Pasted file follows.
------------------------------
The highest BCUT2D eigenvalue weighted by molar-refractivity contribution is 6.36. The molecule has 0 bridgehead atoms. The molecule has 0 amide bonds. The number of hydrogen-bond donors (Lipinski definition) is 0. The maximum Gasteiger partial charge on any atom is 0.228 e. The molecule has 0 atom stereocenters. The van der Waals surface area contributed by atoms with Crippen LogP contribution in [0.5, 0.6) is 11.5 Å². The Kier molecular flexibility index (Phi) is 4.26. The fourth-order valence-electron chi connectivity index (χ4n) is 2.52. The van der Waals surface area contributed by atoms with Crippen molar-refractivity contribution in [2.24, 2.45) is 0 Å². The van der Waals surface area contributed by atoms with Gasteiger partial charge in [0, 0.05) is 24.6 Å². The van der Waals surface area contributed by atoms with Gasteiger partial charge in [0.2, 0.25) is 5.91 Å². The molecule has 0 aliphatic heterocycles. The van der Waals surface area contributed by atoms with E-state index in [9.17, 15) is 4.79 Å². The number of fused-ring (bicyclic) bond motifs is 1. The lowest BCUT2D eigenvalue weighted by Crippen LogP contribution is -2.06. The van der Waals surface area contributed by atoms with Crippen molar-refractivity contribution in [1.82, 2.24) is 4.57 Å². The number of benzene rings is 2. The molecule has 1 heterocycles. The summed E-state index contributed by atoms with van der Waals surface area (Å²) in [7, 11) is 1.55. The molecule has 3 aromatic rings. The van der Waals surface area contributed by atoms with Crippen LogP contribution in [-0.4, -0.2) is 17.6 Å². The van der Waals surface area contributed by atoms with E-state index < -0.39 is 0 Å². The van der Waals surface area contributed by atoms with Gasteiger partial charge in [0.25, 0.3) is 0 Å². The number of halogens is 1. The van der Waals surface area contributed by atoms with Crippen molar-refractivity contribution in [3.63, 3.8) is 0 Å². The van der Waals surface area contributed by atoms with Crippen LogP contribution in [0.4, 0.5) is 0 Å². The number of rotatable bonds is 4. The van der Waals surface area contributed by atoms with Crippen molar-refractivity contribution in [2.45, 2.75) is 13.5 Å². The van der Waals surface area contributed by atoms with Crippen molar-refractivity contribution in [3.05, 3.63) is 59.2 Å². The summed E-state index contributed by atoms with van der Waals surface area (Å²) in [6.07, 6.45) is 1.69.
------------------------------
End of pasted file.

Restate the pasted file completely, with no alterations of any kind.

The highest BCUT2D eigenvalue weighted by molar-refractivity contribution is 6.36. The molecule has 0 bridgehead atoms. The molecule has 0 amide bonds. The number of hydrogen-bond donors (Lipinski definition) is 0. The maximum Gasteiger partial charge on any atom is 0.228 e. The molecule has 0 atom stereocenters. The van der Waals surface area contributed by atoms with Crippen LogP contribution in [0.5, 0.6) is 11.5 Å². The Kier molecular flexibility index (Phi) is 4.26. The fourth-order valence-electron chi connectivity index (χ4n) is 2.52. The van der Waals surface area contributed by atoms with Crippen molar-refractivity contribution in [2.24, 2.45) is 0 Å². The van der Waals surface area contributed by atoms with Gasteiger partial charge in [0, 0.05) is 24.6 Å². The van der Waals surface area contributed by atoms with Gasteiger partial charge in [0.2, 0.25) is 5.91 Å². The molecule has 0 aliphatic heterocycles. The van der Waals surface area contributed by atoms with E-state index in [9.17, 15) is 4.79 Å². The number of fused-ring (bicyclic) bond motifs is 1. The lowest BCUT2D eigenvalue weighted by Crippen LogP contribution is -2.06. The van der Waals surface area contributed by atoms with Crippen molar-refractivity contribution in [1.82, 2.24) is 4.57 Å². The number of benzene rings is 2. The molecule has 1 heterocycles. The summed E-state index contributed by atoms with van der Waals surface area (Å²) in [7, 11) is 1.55. The molecule has 3 aromatic rings. The van der Waals surface area contributed by atoms with Crippen LogP contribution in [-0.4, -0.2) is 17.6 Å². The van der Waals surface area contributed by atoms with E-state index < -0.39 is 0 Å². The van der Waals surface area contributed by atoms with Gasteiger partial charge in [0.25, 0.3) is 0 Å². The number of halogens is 1. The van der Waals surface area contributed by atoms with Crippen molar-refractivity contribution in [3.63, 3.8) is 0 Å². The van der Waals surface area contributed by atoms with Crippen LogP contribution in [0.4, 0.5) is 0 Å². The number of rotatable bonds is 4. The van der Waals surface area contributed by atoms with Crippen molar-refractivity contribution in [2.45, 2.75) is 13.5 Å². The van der Waals surface area contributed by atoms with Crippen molar-refractivity contribution in [3.05, 3.63) is 59.2 Å². The summed E-state index contributed by atoms with van der Waals surface area (Å²) in [6.07, 6.45) is 1.69.